Gnarnayarrahe Inmurry Waitairie is an Aboriginal elder originally from Roebourne, Western Australia. His name means 'A little blue joey, born beside a spring in the Dreamtime'. Taken away from his parents at the age of four, he was placed in a Church of Christ Home and renamed Trevor Phillips by missionaries, from which he escaped and was recaptured numerous times. Upon arrival in Melbourne, one of Gnarnayarrahe's dreams was "to be an Aboriginal person who never loses his identity". A performing artist, he also goes by the title of Black Elvis.
Daily life in Rawalpindi, Pakistan. Cockfighting in Pakistan is highly lucrative gambling but is forbidden in the whole country. Some bird owner pose covering their faces while other do not mind showing who they are regardless or eventual retributions by local authorities.
These kids are waiting for a ride on the merry-go-round. The heat and the boredom is palpable amidst the faded grandeur of Coney Island fun park. Shot on Konica Hexar rangefinder camera /35mm lens on Agfa Scala-200 135-36 Professional Black & White Slide Film
'Death is all around' is a triptych of self-portraits, and deals with the grief that follows the loss of a loved one.
The work gives a sense of what once surrounded me â€“ the suffocating omnipresence of death, the constancy of loss. It is grainy. It lacks luster, shine and definition. It mirrors the lifeless quality that life can unexpectedly adopt.
Shot through a black-covered lens, it is overcast by the traditional hue of mourning. It mirrors vision through a mourning veil, that also serves as a metaphor for the distance between the inner traumatised self and the outer world.
This is a photograph of fifteen year old Teri, in front of her home. Her childhood in the past and adulthood in the future. A time when friends and peers are very important, when you just want to fit in and be accepted by them. A time trying to establish one's identity. I wonder about her future.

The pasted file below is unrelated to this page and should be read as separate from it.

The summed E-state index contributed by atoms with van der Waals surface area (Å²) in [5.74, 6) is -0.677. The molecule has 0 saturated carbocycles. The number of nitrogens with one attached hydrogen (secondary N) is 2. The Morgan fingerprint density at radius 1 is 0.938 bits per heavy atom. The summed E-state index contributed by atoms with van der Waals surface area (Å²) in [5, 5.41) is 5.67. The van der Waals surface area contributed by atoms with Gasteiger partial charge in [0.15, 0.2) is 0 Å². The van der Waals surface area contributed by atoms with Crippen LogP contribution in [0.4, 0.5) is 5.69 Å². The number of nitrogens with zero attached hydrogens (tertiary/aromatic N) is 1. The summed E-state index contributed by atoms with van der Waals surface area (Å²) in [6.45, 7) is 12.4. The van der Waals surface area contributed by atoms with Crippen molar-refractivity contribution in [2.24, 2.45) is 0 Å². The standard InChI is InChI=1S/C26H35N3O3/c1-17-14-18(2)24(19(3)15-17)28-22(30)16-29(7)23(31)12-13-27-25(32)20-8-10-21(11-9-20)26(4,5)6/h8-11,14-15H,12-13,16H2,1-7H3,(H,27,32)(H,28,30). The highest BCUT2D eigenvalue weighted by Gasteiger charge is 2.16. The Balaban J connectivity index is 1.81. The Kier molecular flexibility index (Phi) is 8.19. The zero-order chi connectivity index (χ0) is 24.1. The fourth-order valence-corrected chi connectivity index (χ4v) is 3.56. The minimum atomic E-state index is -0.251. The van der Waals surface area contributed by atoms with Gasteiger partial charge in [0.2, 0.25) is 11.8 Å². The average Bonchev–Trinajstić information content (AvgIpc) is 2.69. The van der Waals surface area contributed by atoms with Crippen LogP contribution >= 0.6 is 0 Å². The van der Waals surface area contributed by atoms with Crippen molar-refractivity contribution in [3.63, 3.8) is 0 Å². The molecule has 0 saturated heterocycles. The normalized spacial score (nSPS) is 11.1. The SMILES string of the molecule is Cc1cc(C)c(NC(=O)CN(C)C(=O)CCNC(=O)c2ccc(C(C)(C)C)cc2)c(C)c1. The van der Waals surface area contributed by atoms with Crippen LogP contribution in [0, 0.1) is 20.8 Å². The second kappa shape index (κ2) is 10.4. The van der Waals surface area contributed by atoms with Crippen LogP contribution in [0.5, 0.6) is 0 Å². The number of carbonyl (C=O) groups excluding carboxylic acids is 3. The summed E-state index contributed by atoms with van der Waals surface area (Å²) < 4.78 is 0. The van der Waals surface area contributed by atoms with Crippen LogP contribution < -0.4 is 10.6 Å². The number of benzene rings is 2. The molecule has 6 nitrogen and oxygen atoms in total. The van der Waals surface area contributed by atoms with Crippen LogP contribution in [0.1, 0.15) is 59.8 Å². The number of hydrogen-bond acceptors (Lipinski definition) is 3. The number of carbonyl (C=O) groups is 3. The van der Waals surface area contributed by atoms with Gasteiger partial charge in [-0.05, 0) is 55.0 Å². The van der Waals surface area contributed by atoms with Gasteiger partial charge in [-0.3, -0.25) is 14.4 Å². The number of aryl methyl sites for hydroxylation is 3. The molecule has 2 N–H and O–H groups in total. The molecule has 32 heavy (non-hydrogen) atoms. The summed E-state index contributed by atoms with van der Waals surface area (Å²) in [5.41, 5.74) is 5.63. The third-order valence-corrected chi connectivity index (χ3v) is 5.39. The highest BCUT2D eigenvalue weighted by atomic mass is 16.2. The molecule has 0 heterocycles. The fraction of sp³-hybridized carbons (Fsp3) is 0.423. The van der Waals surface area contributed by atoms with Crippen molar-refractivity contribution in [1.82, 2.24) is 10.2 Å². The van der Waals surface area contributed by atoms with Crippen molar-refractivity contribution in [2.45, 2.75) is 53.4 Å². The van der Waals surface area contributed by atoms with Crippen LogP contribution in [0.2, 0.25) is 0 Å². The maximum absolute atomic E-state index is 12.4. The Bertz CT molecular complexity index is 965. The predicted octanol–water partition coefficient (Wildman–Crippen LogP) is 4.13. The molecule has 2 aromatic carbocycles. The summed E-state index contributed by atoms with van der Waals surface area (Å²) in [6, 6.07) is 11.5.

This portrait of writer, performer and all-round Renaissance woman, Fiona Scott-Norman, evokes iconic Elizabethan portraits but hopes to disrupt the predictable iconography with an unexpected, and arresting, otherworldliness.
The "House of Love" still remains in Melbourne, Richmond. Currently an old share house that has decades of stores that will never be shared unless through documentation. I have to wonder how many families, students, homeless bohemians, travelers, quick encounters and friends have been made as a result of this charismatic old mansion. This was just one night.
Travelling through the only 'desert' in the UK, I came upon the late Derek Jarman's house in Dungeness. It sits within sight of two nuclear reactors and is well known for its garden made of stones and industrial waste.
Sisters Ingrid and Eva were photographed as part of 'The Bus Stop Project', a series of â€˜exposingâ€™ portraits taken in the early morning's in the winter months of 2011 at the bus stop in Hunter Street Newcastle. This work was exhibited in late 2011 as large scale posters in the back streets of Newcastle.